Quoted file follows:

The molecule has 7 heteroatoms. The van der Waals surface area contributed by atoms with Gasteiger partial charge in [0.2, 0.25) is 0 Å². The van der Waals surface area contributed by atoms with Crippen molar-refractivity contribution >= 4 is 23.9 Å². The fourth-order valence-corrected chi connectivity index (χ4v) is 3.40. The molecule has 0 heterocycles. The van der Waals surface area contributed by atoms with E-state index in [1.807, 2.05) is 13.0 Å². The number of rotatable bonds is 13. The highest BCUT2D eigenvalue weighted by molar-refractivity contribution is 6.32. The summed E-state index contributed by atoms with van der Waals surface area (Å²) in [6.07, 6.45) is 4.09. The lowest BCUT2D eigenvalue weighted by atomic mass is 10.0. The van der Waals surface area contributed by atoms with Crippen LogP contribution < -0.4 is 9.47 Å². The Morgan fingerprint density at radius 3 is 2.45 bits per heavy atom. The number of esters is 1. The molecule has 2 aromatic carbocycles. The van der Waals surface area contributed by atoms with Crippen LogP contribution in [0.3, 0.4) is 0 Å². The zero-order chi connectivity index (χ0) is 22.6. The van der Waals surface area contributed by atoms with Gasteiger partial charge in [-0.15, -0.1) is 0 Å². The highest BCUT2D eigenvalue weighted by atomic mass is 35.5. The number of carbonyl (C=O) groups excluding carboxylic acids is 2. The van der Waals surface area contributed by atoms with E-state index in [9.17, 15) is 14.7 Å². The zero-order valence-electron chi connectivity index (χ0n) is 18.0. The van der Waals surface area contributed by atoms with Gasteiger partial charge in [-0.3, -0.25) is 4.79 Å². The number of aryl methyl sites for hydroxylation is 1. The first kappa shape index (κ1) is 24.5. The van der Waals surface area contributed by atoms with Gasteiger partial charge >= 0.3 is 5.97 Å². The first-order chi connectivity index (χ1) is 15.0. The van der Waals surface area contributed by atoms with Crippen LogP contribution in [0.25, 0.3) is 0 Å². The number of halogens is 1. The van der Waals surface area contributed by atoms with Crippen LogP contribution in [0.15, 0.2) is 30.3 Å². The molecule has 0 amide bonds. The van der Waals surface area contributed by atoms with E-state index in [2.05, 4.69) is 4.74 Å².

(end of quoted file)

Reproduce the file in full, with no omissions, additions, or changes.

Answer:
The molecule has 7 heteroatoms. The van der Waals surface area contributed by atoms with Gasteiger partial charge in [0.2, 0.25) is 0 Å². The van der Waals surface area contributed by atoms with Crippen molar-refractivity contribution >= 4 is 23.9 Å². The fourth-order valence-corrected chi connectivity index (χ4v) is 3.40. The molecule has 0 heterocycles. The van der Waals surface area contributed by atoms with E-state index in [1.807, 2.05) is 13.0 Å². The number of rotatable bonds is 13. The highest BCUT2D eigenvalue weighted by molar-refractivity contribution is 6.32. The summed E-state index contributed by atoms with van der Waals surface area (Å²) in [6.07, 6.45) is 4.09. The lowest BCUT2D eigenvalue weighted by atomic mass is 10.0. The van der Waals surface area contributed by atoms with Crippen LogP contribution < -0.4 is 9.47 Å². The Morgan fingerprint density at radius 3 is 2.45 bits per heavy atom. The number of esters is 1. The molecule has 2 aromatic carbocycles. The van der Waals surface area contributed by atoms with Crippen LogP contribution in [0.3, 0.4) is 0 Å². The zero-order chi connectivity index (χ0) is 22.6. The van der Waals surface area contributed by atoms with Gasteiger partial charge in [-0.15, -0.1) is 0 Å². The highest BCUT2D eigenvalue weighted by atomic mass is 35.5. The number of carbonyl (C=O) groups excluding carboxylic acids is 2. The van der Waals surface area contributed by atoms with E-state index in [9.17, 15) is 14.7 Å². The zero-order valence-electron chi connectivity index (χ0n) is 18.0. The van der Waals surface area contributed by atoms with Gasteiger partial charge in [-0.3, -0.25) is 4.79 Å². The number of aryl methyl sites for hydroxylation is 1. The first kappa shape index (κ1) is 24.5. The van der Waals surface area contributed by atoms with Gasteiger partial charge >= 0.3 is 5.97 Å². The first-order chi connectivity index (χ1) is 15.0. The van der Waals surface area contributed by atoms with Crippen LogP contribution in [0.25, 0.3) is 0 Å². The number of halogens is 1. The van der Waals surface area contributed by atoms with Crippen LogP contribution in [0.15, 0.2) is 30.3 Å². The molecule has 0 amide bonds. The van der Waals surface area contributed by atoms with E-state index in [2.05, 4.69) is 4.74 Å².